E7Alt...up a fourth from the previous C Mel. to F Mel. Min. Or down half step to B mel. Min.
    Leaves the A7alt... E or Bb Mel. Min. The latter leads better into the Cmin.

    Which brings us to this no matter how cute we wanna get and the reality is that there's a listener expectation since they hear as just backcycling...
     
  14. Ed DeGenaro

    Ed DeGenaro Supporting Member

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    How is B-7b5 a tonic sound in the key of F? I can see it as a stand in for a F6b5/F∆7.
    I mean it and it's pluralities live in C major and D Mel. Min... What am I missing?
    But while we're at it, with the key of F thing...Sunny... I mosdef not gonna treat the iii chord as a iii. Especially since it's preceded by a secondary ii V and tonicises the Am.
    I go even further and say that I treat that iii-7 ii-9 V7Alt I∆7 ivm7b5 VIIAlt as two separate Major ii V I.
     
  15. dead of night

    dead of night Member

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    "I don't play chords; I play movements." This sounds interesting, what does it mean?
     
  16. JonR

    JonR Member

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    Interesting point, and I'd say it depends on (a) why we are analysing jazz in the first place, and (b) what kind of jazz we're analysing.

    (b) means there is a distinction between tonal (key-based) jazz, and modal jazz. Functional analysis can easily be applied to the former (because it obeys similar rules to the classical music that functional analysis was designed for), but not usefully to the latter - at least not if it's purely modal.

    (a) means that - even where functional analysis can be usefully applied - it doesn't help much (IMO) with improvisation. Improvisation is what jazz (of any kind) is all about, and therefore what any jazz student wants to get on top of. Improvisation is about melody, rhythm, chord tones, chromatic embellishment. Those principles apply pretty much the same to modal jazz as to functional jazz (except in modal jazz one is not pinned to chord tones as much). Understanding how a chord is functioning is of limited use in finding scale material. OK, a "V/vi" chord analysis might suggest you use the harmonic minor scale of vi - but that's just one option and (in some opinions) not a preferred jazz option anyway. Seeing a pair of chords as a major key "ii-V" suggests the major scale of the I (even if the "I" is not the actual tonic), which is obviously useful, but you can get the scale from the chord tones - and still it's a kind of "vanilla" option: not particularly "jazzy".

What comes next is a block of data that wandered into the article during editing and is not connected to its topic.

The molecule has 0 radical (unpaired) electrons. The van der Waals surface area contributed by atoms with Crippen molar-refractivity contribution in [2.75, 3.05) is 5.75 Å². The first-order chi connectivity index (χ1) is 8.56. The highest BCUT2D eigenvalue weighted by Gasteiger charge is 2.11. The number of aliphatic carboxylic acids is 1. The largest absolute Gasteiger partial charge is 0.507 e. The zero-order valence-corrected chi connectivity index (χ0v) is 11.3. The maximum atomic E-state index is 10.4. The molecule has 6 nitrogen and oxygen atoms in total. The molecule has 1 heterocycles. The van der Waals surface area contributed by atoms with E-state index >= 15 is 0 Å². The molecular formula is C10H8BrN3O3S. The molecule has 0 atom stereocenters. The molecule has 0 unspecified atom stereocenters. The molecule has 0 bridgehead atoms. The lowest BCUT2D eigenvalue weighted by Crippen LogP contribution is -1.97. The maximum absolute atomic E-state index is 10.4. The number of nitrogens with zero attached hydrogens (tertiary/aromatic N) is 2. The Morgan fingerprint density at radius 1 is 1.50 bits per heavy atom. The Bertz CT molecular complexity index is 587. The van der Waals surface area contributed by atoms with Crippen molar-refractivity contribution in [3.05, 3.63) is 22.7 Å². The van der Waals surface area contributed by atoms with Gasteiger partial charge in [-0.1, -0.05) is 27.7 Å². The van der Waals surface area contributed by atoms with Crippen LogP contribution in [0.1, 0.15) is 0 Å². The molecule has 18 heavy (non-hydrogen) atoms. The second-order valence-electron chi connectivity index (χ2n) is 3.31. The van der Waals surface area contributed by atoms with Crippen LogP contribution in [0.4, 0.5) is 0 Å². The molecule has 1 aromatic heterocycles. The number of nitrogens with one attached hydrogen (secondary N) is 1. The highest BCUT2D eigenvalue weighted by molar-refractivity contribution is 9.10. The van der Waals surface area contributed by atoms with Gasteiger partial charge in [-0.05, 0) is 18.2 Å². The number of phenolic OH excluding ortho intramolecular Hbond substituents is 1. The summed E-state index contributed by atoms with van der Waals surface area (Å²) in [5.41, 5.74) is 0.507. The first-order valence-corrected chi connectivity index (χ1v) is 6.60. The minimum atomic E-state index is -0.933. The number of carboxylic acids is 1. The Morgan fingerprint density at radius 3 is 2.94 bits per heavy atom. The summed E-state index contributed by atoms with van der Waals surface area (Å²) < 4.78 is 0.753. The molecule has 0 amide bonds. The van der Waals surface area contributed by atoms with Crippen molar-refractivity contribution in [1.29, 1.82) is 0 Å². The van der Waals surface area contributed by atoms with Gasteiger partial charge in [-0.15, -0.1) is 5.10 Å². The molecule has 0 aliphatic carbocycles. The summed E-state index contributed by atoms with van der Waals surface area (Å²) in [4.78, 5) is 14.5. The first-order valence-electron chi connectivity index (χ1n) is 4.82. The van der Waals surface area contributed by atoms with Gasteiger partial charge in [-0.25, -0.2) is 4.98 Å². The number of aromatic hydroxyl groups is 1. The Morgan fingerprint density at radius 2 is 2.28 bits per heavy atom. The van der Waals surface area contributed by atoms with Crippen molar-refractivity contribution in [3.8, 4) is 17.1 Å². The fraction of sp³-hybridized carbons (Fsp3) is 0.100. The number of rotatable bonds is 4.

Hence - as I see it - the rise of chord-scale theory (derived after modal jazz) as a way of listing suitable scale material. Unfortunately that creates additional problems when students ignore the older - and often simpler - principles (melody, rhythm, chord tones, chromatic embellishment).
    At least functional analysis can help see when two or more chords can share a scale, which - even if the material is a little dull - can make for logical-sounding phrasing.
     
  17. StevenA

    StevenA Member

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    I’ll take “ How to Lose the OP” for 1000, Alex
     
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  18. guitarjazz

    guitarjazz Member

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    The melody at that point implies the G Augmented scale (and a little C Blues at the end). If you twist and turn through the G Augmented scale it'll sound like you are speaking profound jazz truth.
     
  19. guitarjazz

    guitarjazz Member

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    Where did those changes come from? They are dubious.
     
  20. Ed DeGenaro

    Ed DeGenaro Supporting Member

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    Some thesis about Wayne's compositions. I just compared it to real book changes... And it's close enough